I know, right now you are shaking your heads at me. Poor little Slacker Mom. She's upset because people think she's skinny. What a pity. Someone shove a bite of cake in her mouth so she'll shut up. But please stick with me because I'm sure I speak for others as well.

I am not a great athlete, never have been, despite my half-hearted attempts. I played volleyball in middle school without bothering to learn an overhand serve. In high school, I was a cheerleader with no flexibility or gymnastic skills, and I ran track with barely enough stamina to finish the 800m. As an adult, I played softball but lacked enough muscle strength to really hit or throw. My point is, I may have been a bit more active than the average bear but I've never been a model of physical peak. Even so, I was shocked at how quickly being pregnant affected my physical fitness. I got winded going up a small flight of stairs. Walking wasn't a problem but I did get tired quicker. And the weight I put on. For a girl who graduated at 124lbs, putting on 33lbs was traumatic. I gained exactly that much with each pregnancy--only I didn't manage to lose it all in between.

I've learned to not get stuck on my weight number. But honestly? I cried when I first hit 130lbs (yes, I'm that shallow). Since then, I've come to a healthy acceptance of the number, whatever it may be. I figure, if I'm in shape and feel good about my body then it doesn't matter what I weigh. (Again, please don't read these numbers and groan. There is a point to my sharing all this.) The problem I have is, I am NOT in shape and I DON'T feel good about my weight. So I ask people about losing weight and I get the kind of answers that irritate me. "You don't need to lose weight; you're skinny. Look at me!" Let me tell you something. If I know I am not healthy, if I know that I am not taking proper care of this body that God has given me, then it doesn't matter if I am 5lbs overweight, 50lbs overweight or even 150lbs overweight--I need to change things. According to my BMI, I am overweight. According to how I feel when I am naked, I am a big blob of rising bread dough. It's time to change things.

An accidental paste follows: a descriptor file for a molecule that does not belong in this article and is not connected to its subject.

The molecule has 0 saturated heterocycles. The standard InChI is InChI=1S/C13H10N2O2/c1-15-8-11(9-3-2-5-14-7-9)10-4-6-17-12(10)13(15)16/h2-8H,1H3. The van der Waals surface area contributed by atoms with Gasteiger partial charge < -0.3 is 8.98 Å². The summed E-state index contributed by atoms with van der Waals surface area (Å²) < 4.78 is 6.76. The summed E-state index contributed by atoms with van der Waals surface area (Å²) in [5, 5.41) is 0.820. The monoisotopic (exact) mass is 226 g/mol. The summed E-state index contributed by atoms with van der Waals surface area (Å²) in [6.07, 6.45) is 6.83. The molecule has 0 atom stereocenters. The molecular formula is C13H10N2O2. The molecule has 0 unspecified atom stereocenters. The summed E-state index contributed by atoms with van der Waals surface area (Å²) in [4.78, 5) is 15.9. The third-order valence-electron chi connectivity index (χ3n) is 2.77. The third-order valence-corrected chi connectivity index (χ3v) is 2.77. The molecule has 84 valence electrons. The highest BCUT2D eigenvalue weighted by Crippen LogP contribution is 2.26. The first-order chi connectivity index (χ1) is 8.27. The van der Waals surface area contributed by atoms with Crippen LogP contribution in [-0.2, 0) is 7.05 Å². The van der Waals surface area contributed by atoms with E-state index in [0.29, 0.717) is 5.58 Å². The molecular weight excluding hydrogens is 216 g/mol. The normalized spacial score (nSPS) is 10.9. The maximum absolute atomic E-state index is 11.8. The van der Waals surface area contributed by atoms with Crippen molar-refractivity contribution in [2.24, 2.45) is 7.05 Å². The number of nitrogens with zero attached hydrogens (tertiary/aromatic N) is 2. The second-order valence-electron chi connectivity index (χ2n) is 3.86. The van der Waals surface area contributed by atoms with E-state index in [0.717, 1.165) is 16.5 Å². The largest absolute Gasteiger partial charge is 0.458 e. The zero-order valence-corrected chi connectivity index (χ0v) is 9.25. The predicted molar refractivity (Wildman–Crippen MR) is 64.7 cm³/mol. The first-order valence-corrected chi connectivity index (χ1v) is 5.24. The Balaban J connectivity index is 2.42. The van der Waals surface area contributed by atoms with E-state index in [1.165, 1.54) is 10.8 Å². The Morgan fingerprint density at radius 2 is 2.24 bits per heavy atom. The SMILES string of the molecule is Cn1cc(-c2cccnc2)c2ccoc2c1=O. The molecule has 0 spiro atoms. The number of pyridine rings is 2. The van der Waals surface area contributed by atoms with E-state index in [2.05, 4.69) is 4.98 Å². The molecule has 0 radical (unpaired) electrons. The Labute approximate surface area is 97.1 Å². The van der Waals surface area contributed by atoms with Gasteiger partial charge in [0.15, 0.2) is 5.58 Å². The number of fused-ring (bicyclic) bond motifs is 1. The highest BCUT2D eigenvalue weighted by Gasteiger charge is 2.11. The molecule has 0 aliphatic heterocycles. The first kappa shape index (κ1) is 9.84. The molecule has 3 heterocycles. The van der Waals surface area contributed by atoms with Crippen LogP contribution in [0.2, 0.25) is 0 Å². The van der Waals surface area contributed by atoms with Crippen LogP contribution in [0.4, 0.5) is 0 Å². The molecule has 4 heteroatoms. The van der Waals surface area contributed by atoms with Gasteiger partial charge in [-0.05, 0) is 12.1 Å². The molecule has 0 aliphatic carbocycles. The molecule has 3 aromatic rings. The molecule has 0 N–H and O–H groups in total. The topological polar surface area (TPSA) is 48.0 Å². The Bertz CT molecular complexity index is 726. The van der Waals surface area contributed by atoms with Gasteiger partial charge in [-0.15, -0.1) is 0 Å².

I have been granted with an exceptional metabolism. If the average person ate like I did, she would be 500lbs and diabetic. For just over the last year, I have survived on a diet that mainly consists of Dr. Pepper, fast food and peanut M&Ms. Yes, I do cook on occasion and sometimes even healthy meals. Breakfast is a rare occurrence for me, so is milk. I used to go months without a single drink of water, but luckily the heat in TX prevents that from happening. I don't eat vegetables that have any nutritious value. I have dessert at 11 o'clock at night while sitting in bed. I am rarely truly hungry. I eat when I am bored, I eat when I am stressed, I eat because my body is so programmed to snack at midnight that it just feels like the thing to do. My day consists of chores in the house and parking myself in front of the computer. Because I live like this, my kids aren't much better. Now tell me I don't need to do something.